Battle of the bulge

Topics: Battle of the Bulge, World War II, Walter Model Pages: 9 (2687 words) Published: April 28, 2014
The battle was known by different names. The Germans referred to it as Unternehmen Wacht am Rhein ("Operation Watch on the Rhine"), while the French named it the Bataille des Ardennes ("Battle of the Ardennes"). The Allies called it the Ardennes Counteroffensive. The phrase "Battle of the Bulge" was coined by contemporary press to describe the way the Allied front line bulged inward on wartime news maps[22][h][23] and became the best known name for the battle.

The German offensive was supported by several subordinate operations known as Unternehmen Bodenplatte, Greif, and Währung. Germany's goal for these operations was to split the British and American Allied line in half, capture Antwerp, and then proceed to encircle and destroy four Allied armies, forcing the Western Allies to negotiate a peace treaty in the Axis Powers' favour. Once that was accomplished, Hitler could fully concentrate on the eastern theatre of war.The offensive was planned with the utmost secrecy, minimizing radio traffic and moving troops and equipment under cover of darkness. The Third U.S. Army's intelligence staff predicted a major German offensive, and Ultra indicated that a "substantial and offensive" operation was expected or "in the wind", although a precise date or point of attack could not be given. Aircraft movement from the Russian Front and transport of forces by rail, both to the Ardennes, was noticed but not acted upon, according to a report later written by Peter Calvocoressi and F. L. Lucas at the codebreaking centre Bletchley Park.[24][25]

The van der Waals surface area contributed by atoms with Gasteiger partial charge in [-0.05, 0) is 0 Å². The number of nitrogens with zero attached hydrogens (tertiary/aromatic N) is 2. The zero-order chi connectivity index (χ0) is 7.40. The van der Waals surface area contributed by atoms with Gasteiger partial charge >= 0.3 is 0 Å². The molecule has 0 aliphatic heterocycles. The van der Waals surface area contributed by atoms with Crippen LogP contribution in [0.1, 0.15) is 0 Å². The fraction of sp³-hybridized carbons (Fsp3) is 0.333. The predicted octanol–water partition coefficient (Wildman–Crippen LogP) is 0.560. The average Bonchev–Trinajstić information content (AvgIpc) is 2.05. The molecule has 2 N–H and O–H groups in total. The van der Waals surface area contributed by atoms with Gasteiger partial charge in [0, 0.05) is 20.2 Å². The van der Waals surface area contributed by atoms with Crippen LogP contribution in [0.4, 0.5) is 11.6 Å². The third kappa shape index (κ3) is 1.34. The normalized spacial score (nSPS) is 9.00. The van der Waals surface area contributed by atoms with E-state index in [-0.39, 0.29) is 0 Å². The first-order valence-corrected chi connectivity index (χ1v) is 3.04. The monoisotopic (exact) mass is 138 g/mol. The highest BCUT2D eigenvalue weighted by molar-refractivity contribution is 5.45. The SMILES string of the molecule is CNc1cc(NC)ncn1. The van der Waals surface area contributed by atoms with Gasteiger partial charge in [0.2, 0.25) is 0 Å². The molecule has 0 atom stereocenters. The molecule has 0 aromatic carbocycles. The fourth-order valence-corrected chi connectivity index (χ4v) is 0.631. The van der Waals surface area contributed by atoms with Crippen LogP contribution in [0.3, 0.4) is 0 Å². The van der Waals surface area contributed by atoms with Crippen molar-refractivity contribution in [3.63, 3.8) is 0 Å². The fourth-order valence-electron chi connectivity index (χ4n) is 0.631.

Near-complete surprise was achieved by a combination of Allied overconfidence, preoccupation with Allied offensive plans, and poor aerial reconnaissance. The Germans attacked a weakly defended section of the Allied line, taking advantage of heavily overcast weather conditions, which grounded the Allies' overwhelmingly superior air forces. Fierce resistance on the northern shoulder of the offensive around Elsenborn Ridge and in the south around Bastogne blocked German access to key roads to the northwest and west that they counted on for success; columns that were supposed to advance along parallel routes found themselves on the same roads. This and terrain that favoured the defenders threw the German advance behind schedule and allowed the Allies to reinforce the thinly placed troops. Improved weather conditions permitted air attacks on German forces and supply lines, which sealed the failure of the offensive. In the wake of the defeat, many experienced German units were left severely depleted of men and equipment, as survivors retreated to the defenses of the Siegfried Line.

The battle involved about 610,000 American men,[2] of whom some 89,000 were casualties,[15] including 19,000 killed.[15][19] It was the largest and bloodiest battle fought by the United States in World War II.[26][27][28][29][30][31]

Contents [hide]
1 Background
1.1 Drafting the offensive
1.2 Operation names
1.3 Planning
2 Initial German assault
3 Attack on the northern shoulder
3.1 Kampfgruppe Peiper drives west
3.2 Malmedy massacre
3.3 Chenogne massacre
3.4 Germans advance west
3.5 German advance halted
3.6 Operation Stösser
3.7 Wereth 11
4 Attack in the center
4.1 Battle for St. Vith
4.2 Meuse River bridges
4.3 Operation Greif and Operation Währung
5 Attack in the south
5.1 Siege of Bastogne
6 Allied counteroffensive
7 German counterattack
7.1 Allies prevail
8 Controversy at high command
9 Aftermath
10 See also
11 Notes
12 References
12.1 Bibliography
13 Further reading
14 External links
After the breakout from Normandy at the end of July 1944 and the landings in southern France on 15 August 1944, the Allies advanced toward Germany more quickly than anticipated.[i] Allied troops were fatigued by weeks of continuous combat, their supply lines were stretched extremely thin, and supplies were dangerously depleted. While the supply situation improved in October, the...
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